Emotions! Emotions hit like a tidal wave, and they are so overwhelming that it is difficult to see the message / the meaning / the problem that is being defined underneath them. Leading with emotions shuts down most people’s ability to actually hear the message underneath.

Emotions are powerful – and because of this they are often used as a weapon, in the moment, to bludgeon the other person into submission.

Don’t get me wrong – emotions are incredibly important in difficult conversations – some would say the most important part – but if you lead with them you may as well kiss the rest of the conversation goodbye.

Because they are so powerful, and they can catch us by surprise – both for the person saying them and the person receiving them – that they are often met with fight – or an equal and opposite set of emotions.

Fight Or Flight

The standard responses to an ‘emotions first’ approach to difficult conversations are 1. Fight, 2. Or, and 3. Flight

  1. Fight– a person leads with emotions in a difficult conversation, and you response quickly and harshly with your own emotions. Two people on the attack, not only speaking their feelings but being right ‘in’ them at the same time (What does that mean? Talking about being angry when you are also really angry). Fight responses result in very short, explosive conversations that drive a relationship backwards rather than forwards.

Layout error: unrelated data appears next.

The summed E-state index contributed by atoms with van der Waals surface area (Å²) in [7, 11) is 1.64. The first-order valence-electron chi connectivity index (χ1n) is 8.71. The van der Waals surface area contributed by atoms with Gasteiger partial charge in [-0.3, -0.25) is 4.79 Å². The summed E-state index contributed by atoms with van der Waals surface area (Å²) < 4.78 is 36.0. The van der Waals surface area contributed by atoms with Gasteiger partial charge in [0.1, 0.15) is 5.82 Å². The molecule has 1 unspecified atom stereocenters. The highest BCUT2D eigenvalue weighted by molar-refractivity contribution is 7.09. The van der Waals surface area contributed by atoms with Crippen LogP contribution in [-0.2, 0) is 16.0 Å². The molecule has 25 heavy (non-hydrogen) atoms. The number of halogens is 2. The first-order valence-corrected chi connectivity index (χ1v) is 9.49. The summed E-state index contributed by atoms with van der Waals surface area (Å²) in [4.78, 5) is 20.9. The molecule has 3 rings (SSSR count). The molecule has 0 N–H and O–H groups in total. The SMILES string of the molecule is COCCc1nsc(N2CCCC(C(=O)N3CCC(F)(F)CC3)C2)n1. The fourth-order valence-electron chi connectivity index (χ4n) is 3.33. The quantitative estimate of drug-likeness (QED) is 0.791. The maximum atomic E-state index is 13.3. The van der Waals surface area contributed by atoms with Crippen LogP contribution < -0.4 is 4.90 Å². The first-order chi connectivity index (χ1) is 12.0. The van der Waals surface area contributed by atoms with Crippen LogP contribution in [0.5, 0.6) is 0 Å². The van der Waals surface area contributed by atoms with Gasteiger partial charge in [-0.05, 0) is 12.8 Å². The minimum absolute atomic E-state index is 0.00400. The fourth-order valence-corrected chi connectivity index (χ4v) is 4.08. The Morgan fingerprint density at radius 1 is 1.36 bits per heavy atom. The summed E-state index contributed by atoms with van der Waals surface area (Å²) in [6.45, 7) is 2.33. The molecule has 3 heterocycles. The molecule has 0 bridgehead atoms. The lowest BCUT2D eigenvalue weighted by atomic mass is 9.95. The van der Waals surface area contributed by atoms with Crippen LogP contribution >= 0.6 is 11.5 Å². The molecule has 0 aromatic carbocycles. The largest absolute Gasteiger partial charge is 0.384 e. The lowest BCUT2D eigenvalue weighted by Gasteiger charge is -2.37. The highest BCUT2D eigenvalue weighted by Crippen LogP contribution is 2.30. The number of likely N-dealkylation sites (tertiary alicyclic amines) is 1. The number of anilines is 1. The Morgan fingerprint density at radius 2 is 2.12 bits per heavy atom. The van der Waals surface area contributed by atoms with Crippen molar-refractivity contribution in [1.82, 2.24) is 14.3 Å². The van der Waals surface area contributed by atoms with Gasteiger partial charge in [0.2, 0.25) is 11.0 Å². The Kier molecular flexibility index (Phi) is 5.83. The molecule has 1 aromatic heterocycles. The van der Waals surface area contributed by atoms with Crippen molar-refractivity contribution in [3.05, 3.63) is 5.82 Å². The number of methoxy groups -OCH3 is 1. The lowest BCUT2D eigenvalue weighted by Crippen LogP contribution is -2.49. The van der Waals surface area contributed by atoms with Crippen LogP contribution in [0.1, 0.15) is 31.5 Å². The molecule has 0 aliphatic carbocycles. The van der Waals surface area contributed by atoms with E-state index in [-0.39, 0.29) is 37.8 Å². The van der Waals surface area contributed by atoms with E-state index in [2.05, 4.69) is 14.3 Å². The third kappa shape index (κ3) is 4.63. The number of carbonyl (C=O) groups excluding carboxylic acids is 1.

2. Flight – a person leads with emotions in a difficult conversation, and the other person is overwhelmed by what they hear, can’t deal with them and walks away. The originator doesn’t feel heard or validated, and the receiver feels ambushed and set upon. Safety is the first thought of the receiver, and they retreat and escape from having to deal with the emotions expressed. Again, not productive.
  3. Or – the third response – the stunned silence. A person leads a difficult conversation with emotions and the receiver stands mute in silence. Surprised by what they have heard, struggling with their own response and not sure whether to accept or respond, the receiver stands in mute silence. For the originator, it feels like the person has paid no attention, doesn’t care or hasn’t responded. For the receiver, they may have all of the fight / flight thoughts in their head, but don’t know which way to proceed – and do nothing.

If emotions shot conversations down – how do you express them?

In our Difficult Conversations and Emerging Leaders Programs, we strongly recommend people to break down the difficult conversation into component parts.

In addition, we suggest that people instigating a difficult conversation actually ‘inoculate’ the receiver for what is coming, so that they can reduce the fight or flight response.

What is an inoculation?

It is creating the start point for a future conversation, so that people are prepared for what may come. It includes a request for a conversation, an indication on what the topic is about and an indication whether it is going to be a ‘good’ or ‘bad’ conversation.